Saturday 21 November 2015

Everyone Loves Ricky.

Everyone loves an individual goal. Be it Peter Beagrie beating six players (or the same player six times) in the late 80's to John Barnes in the Maracana and Ricky Villa lighting up the old Wembley Stadium.

It may be a trick of the mind, but such unassisted goals also seem to have an air of inevitability. Once the last line of defence is reached the keeper rarely spoils the party.

There may be legitimate reason for this impression. A player who has largely created his own chance has often disrupted any defensive organisation that had previously existed, while being fully in control of the ball, rather than stretching to master an over hit assist.

While imperfect, the absence of an assist in an attempt description might serve to identify goals or shots that were a result of individual skills, rather than a chance created through a series of team based passes.

Using a season's worth of shot data from open play, it does appear that unassisted goal attempts result in scores at a higher rate than attempts originating from an assist. This may have occurred by chance, but the analysis strongly suggests otherwise.

A Spurs legend dreams of historical deeds.
As a baseline figure using single season data, once location is accounted for, an unassisted on goal attempt is around 10% more likely to be scored than an attempt that came about by a teammate setting up the chance.

This has implications for both teams and players who may be adept at creating potentially better quality chances through individual effort compared to relying more on a teamwork based approach, where the opposition may be able to defend more cohesively.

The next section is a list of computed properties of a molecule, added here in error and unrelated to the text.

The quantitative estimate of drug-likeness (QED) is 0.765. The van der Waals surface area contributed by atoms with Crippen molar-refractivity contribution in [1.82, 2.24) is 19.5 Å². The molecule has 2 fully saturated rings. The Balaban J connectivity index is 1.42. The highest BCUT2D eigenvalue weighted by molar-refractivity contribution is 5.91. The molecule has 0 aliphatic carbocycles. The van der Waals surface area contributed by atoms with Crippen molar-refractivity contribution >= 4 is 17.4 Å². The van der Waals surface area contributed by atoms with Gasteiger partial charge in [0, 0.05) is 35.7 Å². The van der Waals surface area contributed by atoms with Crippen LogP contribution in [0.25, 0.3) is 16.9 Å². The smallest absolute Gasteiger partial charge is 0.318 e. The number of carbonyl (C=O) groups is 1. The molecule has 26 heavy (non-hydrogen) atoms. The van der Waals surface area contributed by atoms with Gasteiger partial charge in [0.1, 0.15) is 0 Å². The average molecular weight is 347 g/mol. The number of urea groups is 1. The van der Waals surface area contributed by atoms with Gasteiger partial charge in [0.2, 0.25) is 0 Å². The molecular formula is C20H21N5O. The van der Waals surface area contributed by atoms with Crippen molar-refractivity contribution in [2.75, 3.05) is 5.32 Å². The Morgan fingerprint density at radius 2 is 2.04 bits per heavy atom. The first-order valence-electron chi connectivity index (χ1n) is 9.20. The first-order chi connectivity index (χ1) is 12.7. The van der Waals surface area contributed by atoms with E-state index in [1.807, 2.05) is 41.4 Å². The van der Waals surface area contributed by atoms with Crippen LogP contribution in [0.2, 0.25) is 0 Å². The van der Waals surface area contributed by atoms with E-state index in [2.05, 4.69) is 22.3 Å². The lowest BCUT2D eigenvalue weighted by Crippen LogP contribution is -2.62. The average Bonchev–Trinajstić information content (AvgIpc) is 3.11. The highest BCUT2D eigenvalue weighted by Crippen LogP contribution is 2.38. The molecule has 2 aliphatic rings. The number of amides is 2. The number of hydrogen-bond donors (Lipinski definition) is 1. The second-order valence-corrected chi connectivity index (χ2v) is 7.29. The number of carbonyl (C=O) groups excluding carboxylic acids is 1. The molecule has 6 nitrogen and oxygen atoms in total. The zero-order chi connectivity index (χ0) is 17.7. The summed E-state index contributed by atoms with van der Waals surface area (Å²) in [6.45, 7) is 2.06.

In 2012/13 only 15% of Arsenal's on goal attempts from open play were lone wolf attempts compared to 25% for Sunderland. However, variation of percentages should be expected, even if all teams have broadly the same propensity to create individually crafted chances.

Premier League attacks, based on the limited data I have, do created widely different numbers of chances from open play, (Arsenal created almost twice the number for Sunderland) and within these chances are varying proportions of individually created chances.

However, the spread in 2012/13 was insufficient to conclude that Sunderland's higher proportion of individually created chances compared to say Arsenal, is a real trait that may persist. It could be, but more data is needed.

The same could not be said for Premier League defences in 2012/13. The league average was for 20% of open play chances faced to be predominately the product of an individuals efforts. But this fell to 9% for Reading's defence to a high of 29 for Arsenal.

This time the spread could not be explained away as merely random variation. At the very least for that season, opponents seemed to be attacking certain sides in a variety of biased approaches from open play.

The quantity of chances faced will always overwhelm any persistent bias in the type of chance allowed, but identifying if and perhaps why a side is allowing a larger percentage of individually created chances, that may carry a greater sting in the tail, may make for marginal gains.

Also individuals, who aren't called Messi or Ronaldo, may be unfairly define as having a lucky season, when they are actually rather good at persistently emulating Ricardo Julio Villa.

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